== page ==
The cerebellum is enlarged (the area of the brain responsible for coordination and balance). In birds, the cerebellum is relatively bigger than in any other animal.
Birds' eyes are very large. Proportionally, the eyes are 10-15% larger than people. Some hawks have eyes our size but they have much smaller bodies. Sometimes eyes touch inside the head. The retinas are 1-1.5 % thicker than mammals'. The rods and cones are more abundant in fovea (where cones are concentrated) = million cones/sq. mm (200,000 in people). A hawk's vision is 8x better than a person's. Bird eyes have oil droplets that increase contrast and reduce haze. Hawks and other fast flyers often have 2 fovea: central for side vision, temporal for front vision. Most sensory cells are in upper part of eye.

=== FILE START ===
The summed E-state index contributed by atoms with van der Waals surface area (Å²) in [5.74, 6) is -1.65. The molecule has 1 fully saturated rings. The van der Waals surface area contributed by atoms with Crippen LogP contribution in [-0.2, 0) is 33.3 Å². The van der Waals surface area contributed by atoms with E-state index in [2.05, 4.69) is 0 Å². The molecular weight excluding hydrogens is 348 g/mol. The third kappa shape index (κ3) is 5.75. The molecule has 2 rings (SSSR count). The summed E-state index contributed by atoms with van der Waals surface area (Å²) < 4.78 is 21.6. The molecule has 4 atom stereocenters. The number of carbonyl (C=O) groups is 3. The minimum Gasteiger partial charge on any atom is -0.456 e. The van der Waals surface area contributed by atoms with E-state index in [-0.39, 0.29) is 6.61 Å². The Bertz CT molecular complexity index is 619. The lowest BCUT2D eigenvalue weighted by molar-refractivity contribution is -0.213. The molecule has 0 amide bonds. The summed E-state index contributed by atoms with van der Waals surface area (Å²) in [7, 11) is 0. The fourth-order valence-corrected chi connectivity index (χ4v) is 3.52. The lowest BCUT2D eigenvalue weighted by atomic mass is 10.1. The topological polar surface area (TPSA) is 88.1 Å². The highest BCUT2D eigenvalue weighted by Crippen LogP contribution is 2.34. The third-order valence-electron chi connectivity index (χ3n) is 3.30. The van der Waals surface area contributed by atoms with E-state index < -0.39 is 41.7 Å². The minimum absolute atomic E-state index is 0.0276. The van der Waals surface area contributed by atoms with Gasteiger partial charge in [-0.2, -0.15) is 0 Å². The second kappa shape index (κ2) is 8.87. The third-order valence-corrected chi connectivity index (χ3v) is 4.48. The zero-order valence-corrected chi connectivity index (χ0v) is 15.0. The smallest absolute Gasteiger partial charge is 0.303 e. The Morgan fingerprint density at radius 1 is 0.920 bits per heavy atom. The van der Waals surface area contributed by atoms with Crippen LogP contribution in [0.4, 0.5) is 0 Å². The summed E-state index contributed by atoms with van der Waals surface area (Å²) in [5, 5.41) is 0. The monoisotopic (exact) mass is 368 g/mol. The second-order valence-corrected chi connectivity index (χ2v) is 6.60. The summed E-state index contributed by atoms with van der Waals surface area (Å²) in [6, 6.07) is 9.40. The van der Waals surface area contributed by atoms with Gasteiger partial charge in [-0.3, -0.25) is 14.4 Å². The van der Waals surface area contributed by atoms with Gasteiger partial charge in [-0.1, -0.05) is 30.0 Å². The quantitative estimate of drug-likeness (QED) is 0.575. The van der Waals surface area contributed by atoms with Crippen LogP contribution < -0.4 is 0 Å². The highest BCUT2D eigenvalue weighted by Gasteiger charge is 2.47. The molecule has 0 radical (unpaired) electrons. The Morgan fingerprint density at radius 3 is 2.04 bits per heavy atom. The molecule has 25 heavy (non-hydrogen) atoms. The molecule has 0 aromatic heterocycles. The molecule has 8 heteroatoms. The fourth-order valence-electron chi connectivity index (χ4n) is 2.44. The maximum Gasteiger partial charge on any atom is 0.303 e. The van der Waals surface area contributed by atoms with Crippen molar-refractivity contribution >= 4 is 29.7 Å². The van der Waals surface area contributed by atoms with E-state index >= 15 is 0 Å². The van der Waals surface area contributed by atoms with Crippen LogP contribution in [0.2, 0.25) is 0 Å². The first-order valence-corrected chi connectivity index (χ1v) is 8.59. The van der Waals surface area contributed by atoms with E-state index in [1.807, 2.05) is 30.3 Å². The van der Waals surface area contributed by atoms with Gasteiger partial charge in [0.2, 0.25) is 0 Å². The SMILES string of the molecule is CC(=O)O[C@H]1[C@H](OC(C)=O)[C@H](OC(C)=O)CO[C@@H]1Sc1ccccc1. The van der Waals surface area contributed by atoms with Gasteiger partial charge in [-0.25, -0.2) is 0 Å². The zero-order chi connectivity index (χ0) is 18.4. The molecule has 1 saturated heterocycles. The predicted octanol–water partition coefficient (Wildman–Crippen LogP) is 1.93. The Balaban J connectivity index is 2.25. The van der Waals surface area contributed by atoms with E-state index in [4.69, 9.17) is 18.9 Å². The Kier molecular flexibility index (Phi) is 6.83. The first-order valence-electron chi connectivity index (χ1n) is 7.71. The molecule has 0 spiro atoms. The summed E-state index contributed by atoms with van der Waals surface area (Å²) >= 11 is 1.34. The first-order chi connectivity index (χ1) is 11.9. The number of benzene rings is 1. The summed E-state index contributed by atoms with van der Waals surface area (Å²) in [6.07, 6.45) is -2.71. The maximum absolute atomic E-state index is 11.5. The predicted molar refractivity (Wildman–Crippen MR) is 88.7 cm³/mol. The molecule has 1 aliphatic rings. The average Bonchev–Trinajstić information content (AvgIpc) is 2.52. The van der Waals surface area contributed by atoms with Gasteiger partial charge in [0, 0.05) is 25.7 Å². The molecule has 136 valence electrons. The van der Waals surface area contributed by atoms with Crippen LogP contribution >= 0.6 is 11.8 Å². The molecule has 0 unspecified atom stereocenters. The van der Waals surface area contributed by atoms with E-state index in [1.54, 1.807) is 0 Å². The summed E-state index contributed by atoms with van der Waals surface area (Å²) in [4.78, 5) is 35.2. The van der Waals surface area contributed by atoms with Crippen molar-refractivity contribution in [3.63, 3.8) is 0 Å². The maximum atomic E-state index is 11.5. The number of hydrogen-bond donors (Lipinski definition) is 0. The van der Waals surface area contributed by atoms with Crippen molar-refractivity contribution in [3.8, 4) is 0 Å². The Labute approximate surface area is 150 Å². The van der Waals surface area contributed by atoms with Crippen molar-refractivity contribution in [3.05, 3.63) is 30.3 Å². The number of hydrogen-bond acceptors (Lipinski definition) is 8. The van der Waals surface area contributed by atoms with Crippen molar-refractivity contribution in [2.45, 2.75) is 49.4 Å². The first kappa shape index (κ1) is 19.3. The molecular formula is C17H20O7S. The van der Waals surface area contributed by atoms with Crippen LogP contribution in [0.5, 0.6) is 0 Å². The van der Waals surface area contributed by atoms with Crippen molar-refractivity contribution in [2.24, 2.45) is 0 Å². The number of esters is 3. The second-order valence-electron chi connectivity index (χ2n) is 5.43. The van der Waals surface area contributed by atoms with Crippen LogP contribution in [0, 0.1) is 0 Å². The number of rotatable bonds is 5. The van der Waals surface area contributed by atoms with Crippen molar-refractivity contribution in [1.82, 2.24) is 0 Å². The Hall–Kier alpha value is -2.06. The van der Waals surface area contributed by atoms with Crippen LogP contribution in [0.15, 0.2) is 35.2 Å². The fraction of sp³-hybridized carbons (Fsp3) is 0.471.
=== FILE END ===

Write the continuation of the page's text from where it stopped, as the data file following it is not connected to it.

Bird eyes have 2 peculiar features: 1) pectin, a folded vascular structure projecting from optic nerve. The exact funtion is unclear: nutrition and shading? 2) sclerotic ring, ring of bones around edge of eye. The ring fixes it so eye can't move: makes for telescope-like eye! Bird compensates for lack of movement by having really flexible neck.